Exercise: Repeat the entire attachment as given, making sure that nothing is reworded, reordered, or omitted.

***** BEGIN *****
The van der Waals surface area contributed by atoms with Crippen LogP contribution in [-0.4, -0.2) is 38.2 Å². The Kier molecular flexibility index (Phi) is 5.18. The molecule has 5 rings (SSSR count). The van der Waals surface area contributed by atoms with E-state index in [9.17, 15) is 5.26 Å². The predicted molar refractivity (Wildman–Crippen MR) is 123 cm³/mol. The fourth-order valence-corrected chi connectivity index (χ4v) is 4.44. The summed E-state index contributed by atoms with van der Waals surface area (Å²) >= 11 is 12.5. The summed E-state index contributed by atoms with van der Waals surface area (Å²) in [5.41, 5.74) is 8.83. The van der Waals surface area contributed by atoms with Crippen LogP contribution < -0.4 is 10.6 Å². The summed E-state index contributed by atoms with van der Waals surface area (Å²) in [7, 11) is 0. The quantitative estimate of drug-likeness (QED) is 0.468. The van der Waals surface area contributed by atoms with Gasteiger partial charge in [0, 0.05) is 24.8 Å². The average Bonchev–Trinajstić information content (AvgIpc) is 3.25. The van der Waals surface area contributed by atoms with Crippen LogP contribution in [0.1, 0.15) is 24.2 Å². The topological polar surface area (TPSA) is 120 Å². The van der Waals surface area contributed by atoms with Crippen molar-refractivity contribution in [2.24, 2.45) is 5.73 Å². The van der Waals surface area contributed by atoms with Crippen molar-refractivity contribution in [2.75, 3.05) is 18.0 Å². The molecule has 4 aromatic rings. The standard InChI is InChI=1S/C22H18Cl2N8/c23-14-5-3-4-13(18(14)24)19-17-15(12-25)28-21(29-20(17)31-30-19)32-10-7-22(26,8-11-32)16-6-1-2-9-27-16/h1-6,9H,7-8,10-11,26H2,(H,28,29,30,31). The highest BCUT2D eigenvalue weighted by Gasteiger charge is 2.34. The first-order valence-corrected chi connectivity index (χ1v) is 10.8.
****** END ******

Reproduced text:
The van der Waals surface area contributed by atoms with Crippen LogP contribution in [-0.4, -0.2) is 38.2 Å². The Kier molecular flexibility index (Phi) is 5.18. The molecule has 5 rings (SSSR count). The van der Waals surface area contributed by atoms with E-state index in [9.17, 15) is 5.26 Å². The predicted molar refractivity (Wildman–Crippen MR) is 123 cm³/mol. The fourth-order valence-corrected chi connectivity index (χ4v) is 4.44. The summed E-state index contributed by atoms with van der Waals surface area (Å²) >= 11 is 12.5. The summed E-state index contributed by atoms with van der Waals surface area (Å²) in [5.41, 5.74) is 8.83. The van der Waals surface area contributed by atoms with Crippen LogP contribution < -0.4 is 10.6 Å². The summed E-state index contributed by atoms with van der Waals surface area (Å²) in [7, 11) is 0. The quantitative estimate of drug-likeness (QED) is 0.468. The van der Waals surface area contributed by atoms with Gasteiger partial charge in [0, 0.05) is 24.8 Å². The average Bonchev–Trinajstić information content (AvgIpc) is 3.25. The van der Waals surface area contributed by atoms with Crippen LogP contribution in [0.1, 0.15) is 24.2 Å². The topological polar surface area (TPSA) is 120 Å². The van der Waals surface area contributed by atoms with Crippen molar-refractivity contribution in [2.24, 2.45) is 5.73 Å². The van der Waals surface area contributed by atoms with Crippen molar-refractivity contribution in [2.75, 3.05) is 18.0 Å². The molecule has 4 aromatic rings. The standard InChI is InChI=1S/C22H18Cl2N8/c23-14-5-3-4-13(18(14)24)19-17-15(12-25)28-21(29-20(17)31-30-19)32-10-7-22(26,8-11-32)16-6-1-2-9-27-16/h1-6,9H,7-8,10-11,26H2,(H,28,29,30,31). The highest BCUT2D eigenvalue weighted by Gasteiger charge is 2.34. The first-order valence-corrected chi connectivity index (χ1v) is 10.8.